DSC_1561Built in 1985, the Nanshi Power Station was turned into the Pavilion of Future in 2010’s Shanghai Expo, and subsequently converted into an art museum by Original Design Studio.

DSC_1564Today, the Power Station of Art has become a prominent cultural venue in Shanghai.

DSC_1566The life-size train carriage of Huang Yongping’s Spur Track to the Left.

DSC_1570Huang Yongping’s Spur Track to the Left.

DSC_1582Huang Yongping’s Spur Track to the Left.

DSC_1575Other installation by Huang Yongping’s on the ground floor.

DSC_1577Other installation by Huang Yongping’s on the ground floor.

DSC_1585Other installation by Huang Yongping’s on the ground floor.

DSC_1651Huang Yongping’s Baton Serpent on the second floor.

DSC_1599View of Huang Yongping’s Spur Track to the Left from the third floor.

DSC_1604Huangpu River and the former Expo ground as viewed from the museum’s outdoor terrace.

DSC_1605Outdoor terrace of the Power Station of Art.

DSC_1635Greatly under valued and seen as a social dissident during his lifetime, Shanxi avant-garde artist Datong Dazhang (大同大) lived a harsh life in the 1980s and 90s as an artist who was way ahead of his time.  Entirely self-taught and self initiated, Zhang works ranged from installations, photography, performance art, and drawings.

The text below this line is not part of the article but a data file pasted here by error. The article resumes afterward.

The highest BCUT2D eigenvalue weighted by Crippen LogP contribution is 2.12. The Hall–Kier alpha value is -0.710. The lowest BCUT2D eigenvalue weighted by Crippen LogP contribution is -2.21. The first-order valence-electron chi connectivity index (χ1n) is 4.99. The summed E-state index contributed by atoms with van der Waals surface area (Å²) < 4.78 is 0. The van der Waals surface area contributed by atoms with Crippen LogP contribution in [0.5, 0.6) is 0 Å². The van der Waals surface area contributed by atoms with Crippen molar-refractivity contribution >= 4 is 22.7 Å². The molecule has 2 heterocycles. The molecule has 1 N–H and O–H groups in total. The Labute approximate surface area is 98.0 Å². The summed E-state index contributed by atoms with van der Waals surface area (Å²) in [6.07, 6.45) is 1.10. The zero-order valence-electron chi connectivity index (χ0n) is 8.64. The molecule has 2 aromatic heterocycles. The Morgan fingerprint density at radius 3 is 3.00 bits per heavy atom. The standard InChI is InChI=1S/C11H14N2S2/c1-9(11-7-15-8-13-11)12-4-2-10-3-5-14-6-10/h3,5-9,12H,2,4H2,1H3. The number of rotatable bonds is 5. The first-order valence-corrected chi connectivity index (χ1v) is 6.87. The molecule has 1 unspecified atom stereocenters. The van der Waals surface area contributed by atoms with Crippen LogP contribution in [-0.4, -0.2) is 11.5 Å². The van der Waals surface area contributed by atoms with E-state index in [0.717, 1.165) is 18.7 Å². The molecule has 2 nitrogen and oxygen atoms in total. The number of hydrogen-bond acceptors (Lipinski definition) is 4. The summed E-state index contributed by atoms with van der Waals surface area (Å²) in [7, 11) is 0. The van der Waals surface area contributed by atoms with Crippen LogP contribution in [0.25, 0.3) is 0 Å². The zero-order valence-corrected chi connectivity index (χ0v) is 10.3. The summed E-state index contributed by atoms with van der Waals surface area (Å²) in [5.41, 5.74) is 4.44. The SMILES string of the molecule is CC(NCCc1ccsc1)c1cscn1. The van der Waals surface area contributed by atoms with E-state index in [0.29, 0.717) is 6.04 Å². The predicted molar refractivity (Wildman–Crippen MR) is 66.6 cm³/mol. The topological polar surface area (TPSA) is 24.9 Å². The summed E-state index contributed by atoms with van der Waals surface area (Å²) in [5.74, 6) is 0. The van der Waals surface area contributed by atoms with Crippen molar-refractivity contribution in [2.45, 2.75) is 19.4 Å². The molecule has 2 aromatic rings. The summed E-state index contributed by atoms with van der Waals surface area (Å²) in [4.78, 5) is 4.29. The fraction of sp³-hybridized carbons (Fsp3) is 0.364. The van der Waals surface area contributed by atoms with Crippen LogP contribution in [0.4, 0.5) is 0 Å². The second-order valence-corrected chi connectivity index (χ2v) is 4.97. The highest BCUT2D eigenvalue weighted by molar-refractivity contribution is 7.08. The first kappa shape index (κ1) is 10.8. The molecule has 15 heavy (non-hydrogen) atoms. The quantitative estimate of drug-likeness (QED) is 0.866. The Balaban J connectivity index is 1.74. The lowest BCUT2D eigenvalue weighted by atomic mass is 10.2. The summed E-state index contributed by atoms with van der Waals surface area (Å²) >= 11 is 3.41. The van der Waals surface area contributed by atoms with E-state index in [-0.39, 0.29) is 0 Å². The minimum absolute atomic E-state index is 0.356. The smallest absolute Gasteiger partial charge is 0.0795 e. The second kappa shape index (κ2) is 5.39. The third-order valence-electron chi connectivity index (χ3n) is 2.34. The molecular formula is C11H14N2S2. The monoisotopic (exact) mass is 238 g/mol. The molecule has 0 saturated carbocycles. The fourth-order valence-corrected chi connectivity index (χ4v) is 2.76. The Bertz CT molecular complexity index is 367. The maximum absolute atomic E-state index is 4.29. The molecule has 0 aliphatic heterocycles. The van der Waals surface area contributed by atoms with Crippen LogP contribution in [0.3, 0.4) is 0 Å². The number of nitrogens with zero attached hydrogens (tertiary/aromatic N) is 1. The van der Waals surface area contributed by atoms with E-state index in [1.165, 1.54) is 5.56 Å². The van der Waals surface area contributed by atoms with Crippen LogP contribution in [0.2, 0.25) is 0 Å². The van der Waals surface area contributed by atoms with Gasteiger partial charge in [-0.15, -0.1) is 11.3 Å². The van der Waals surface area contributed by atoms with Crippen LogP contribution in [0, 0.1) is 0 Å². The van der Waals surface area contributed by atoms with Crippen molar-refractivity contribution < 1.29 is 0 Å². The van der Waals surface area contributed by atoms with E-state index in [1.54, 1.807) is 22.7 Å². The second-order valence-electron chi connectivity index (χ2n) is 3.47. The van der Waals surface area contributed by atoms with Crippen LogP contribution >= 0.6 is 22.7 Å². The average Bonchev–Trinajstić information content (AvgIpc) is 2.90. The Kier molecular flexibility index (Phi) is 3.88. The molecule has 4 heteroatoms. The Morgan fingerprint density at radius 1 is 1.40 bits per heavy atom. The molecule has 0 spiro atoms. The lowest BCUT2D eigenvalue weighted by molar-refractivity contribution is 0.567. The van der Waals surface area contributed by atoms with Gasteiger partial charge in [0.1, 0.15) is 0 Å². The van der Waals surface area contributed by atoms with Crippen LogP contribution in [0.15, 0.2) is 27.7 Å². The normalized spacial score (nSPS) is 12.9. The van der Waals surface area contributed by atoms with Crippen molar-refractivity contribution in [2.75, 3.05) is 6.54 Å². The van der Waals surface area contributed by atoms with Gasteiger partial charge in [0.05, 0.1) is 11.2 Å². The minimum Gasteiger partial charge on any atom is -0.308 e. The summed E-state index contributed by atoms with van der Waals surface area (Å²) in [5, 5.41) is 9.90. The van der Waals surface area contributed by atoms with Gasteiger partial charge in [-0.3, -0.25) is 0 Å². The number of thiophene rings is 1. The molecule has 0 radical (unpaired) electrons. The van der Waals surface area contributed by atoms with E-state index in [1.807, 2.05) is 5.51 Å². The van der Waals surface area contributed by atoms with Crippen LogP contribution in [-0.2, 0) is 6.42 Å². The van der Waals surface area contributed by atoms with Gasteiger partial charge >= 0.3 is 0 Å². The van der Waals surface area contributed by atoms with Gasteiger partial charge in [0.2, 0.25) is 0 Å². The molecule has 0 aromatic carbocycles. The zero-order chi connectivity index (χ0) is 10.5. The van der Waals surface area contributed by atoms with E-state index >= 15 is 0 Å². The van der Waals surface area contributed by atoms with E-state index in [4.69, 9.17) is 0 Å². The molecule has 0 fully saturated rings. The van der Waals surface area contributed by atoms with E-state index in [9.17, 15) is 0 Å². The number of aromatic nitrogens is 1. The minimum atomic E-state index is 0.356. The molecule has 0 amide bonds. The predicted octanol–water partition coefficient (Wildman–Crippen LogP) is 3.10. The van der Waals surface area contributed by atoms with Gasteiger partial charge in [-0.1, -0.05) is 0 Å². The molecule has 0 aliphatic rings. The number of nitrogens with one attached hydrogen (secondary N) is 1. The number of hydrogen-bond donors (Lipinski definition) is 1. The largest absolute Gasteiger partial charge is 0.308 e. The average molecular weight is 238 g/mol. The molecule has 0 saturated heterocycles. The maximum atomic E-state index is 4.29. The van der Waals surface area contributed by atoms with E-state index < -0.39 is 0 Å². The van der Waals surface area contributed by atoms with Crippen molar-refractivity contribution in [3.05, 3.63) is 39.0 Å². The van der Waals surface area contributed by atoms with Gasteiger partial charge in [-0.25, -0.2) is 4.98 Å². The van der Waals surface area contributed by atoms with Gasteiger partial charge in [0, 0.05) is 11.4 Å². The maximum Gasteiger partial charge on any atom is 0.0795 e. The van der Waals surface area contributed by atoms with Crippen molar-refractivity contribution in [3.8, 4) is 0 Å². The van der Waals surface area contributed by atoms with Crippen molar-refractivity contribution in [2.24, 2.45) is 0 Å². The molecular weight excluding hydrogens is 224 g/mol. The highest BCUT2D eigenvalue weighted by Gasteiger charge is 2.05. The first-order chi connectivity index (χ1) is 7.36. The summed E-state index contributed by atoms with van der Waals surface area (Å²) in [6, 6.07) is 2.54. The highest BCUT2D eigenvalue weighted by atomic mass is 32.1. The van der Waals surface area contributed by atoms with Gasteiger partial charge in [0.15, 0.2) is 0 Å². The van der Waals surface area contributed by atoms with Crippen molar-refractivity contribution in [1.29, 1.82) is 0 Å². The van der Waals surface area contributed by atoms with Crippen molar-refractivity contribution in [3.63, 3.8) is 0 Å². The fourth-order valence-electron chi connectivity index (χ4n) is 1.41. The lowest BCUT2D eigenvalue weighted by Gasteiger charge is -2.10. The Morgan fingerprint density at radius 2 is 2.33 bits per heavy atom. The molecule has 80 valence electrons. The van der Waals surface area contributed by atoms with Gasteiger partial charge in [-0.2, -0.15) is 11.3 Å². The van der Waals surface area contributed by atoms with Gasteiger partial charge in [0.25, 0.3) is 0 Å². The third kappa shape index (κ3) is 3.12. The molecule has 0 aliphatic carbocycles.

DSC_1621Datong Dazhang’s Questioning the Weight of Scales.

DSC_1632Datong Dazhang’s The Fear of Math, where pig heads were arranged in an abacus arrangement.

DSC_1634Prohibited from showcasing his art because of political issues, Zhang continued to make art during the 1990s and documented a number of performance arts with zero audience.

DSC_1643Bernard Tschumi’s Architecture: Concept & Notation.

DSC_1653Architectural model at Atelier FCJZ’s In the Name of Architecture.

DSC_1661Cool copper partitions at the entrance of FCJZ’s exhibition on the ground floor.

 

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Read other posts on Shanghai 2016:
0.0 SHANGHAI, 2016
1.0 SUZHOU MUSEUM, Suzhou, China
2.0 HUMBLE ADMINISTRATOR’S GARDEN, Suzhou, China
3.0 LION GROVE GARDEN, Suzhou, China
4.0 SOUP DUMPLINGS AND MORNING STROLL, Shanghai, China
5.0 ROCKBUND, Shanghai, China
6.0 M50, Shanghai, China
7.0 1933 SHANGHAI (老場坊) , Shanghai, China
8.0 POLY GRAND THEATRE (上海保利大劇院), Shanghai, China
9.0 FORMER FRENCH CONCESSION, Shanghai, China
10.0 POWER STATION OF ART, Shanghai, China
11.0 LONG MUSEUM (龍美術館), West Bund, Shanghai, China
12.0 THE BUND (外灘) AT NIGHT, Shanghai, China
13.0 TIANZIFANG (田子坊), Shanghai, China
14.0 CHINESE HAND PRINTED BLUE NANKEEN GALLERY (藍印花布博物館), Shanghai, China
15.0 LUJIAZUI (陸家嘴) OF PUDONG (浦東), Shanghai, China